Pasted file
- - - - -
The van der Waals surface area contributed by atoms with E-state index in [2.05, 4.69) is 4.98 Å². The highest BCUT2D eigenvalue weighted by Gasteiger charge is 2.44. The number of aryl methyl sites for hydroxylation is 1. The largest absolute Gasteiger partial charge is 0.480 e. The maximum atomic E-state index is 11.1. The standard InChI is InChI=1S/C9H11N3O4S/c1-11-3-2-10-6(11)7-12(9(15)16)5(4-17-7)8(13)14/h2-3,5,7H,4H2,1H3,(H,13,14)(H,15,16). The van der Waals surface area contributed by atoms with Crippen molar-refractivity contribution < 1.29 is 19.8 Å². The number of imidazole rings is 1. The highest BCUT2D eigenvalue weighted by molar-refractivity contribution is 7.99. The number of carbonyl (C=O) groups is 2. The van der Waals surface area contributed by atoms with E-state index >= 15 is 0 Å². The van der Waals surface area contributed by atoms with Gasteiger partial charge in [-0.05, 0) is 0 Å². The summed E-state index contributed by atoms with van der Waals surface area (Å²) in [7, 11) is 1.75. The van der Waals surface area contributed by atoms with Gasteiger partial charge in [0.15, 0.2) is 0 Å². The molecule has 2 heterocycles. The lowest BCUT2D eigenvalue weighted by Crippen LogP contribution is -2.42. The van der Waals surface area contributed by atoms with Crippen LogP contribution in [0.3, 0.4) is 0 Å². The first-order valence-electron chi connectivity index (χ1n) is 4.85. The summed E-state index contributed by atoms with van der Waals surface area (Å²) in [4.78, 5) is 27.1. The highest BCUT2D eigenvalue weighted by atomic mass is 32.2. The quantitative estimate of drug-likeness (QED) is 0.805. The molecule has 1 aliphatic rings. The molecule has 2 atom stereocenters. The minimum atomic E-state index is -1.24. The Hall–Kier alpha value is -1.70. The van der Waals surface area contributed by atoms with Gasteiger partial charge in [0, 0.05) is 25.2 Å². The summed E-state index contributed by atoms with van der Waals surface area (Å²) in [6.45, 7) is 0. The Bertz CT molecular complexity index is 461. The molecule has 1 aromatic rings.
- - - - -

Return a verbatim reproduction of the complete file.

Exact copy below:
The van der Waals surface area contributed by atoms with E-state index in [2.05, 4.69) is 4.98 Å². The highest BCUT2D eigenvalue weighted by Gasteiger charge is 2.44. The number of aryl methyl sites for hydroxylation is 1. The largest absolute Gasteiger partial charge is 0.480 e. The maximum atomic E-state index is 11.1. The standard InChI is InChI=1S/C9H11N3O4S/c1-11-3-2-10-6(11)7-12(9(15)16)5(4-17-7)8(13)14/h2-3,5,7H,4H2,1H3,(H,13,14)(H,15,16). The van der Waals surface area contributed by atoms with Crippen molar-refractivity contribution < 1.29 is 19.8 Å². The number of imidazole rings is 1. The highest BCUT2D eigenvalue weighted by molar-refractivity contribution is 7.99. The number of carbonyl (C=O) groups is 2. The van der Waals surface area contributed by atoms with E-state index >= 15 is 0 Å². The van der Waals surface area contributed by atoms with Gasteiger partial charge in [-0.05, 0) is 0 Å². The summed E-state index contributed by atoms with van der Waals surface area (Å²) in [7, 11) is 1.75. The van der Waals surface area contributed by atoms with Gasteiger partial charge in [0.15, 0.2) is 0 Å². The molecule has 2 heterocycles. The lowest BCUT2D eigenvalue weighted by Crippen LogP contribution is -2.42. The van der Waals surface area contributed by atoms with Crippen LogP contribution in [0.3, 0.4) is 0 Å². The first-order valence-electron chi connectivity index (χ1n) is 4.85. The summed E-state index contributed by atoms with van der Waals surface area (Å²) in [4.78, 5) is 27.1. The highest BCUT2D eigenvalue weighted by atomic mass is 32.2. The quantitative estimate of drug-likeness (QED) is 0.805. The molecule has 1 aliphatic rings. The molecule has 2 atom stereocenters. The minimum atomic E-state index is -1.24. The Hall–Kier alpha value is -1.70. The van der Waals surface area contributed by atoms with Gasteiger partial charge in [0, 0.05) is 25.2 Å². The summed E-state index contributed by atoms with van der Waals surface area (Å²) in [6.45, 7) is 0. The Bertz CT molecular complexity index is 461. The molecule has 1 aromatic rings.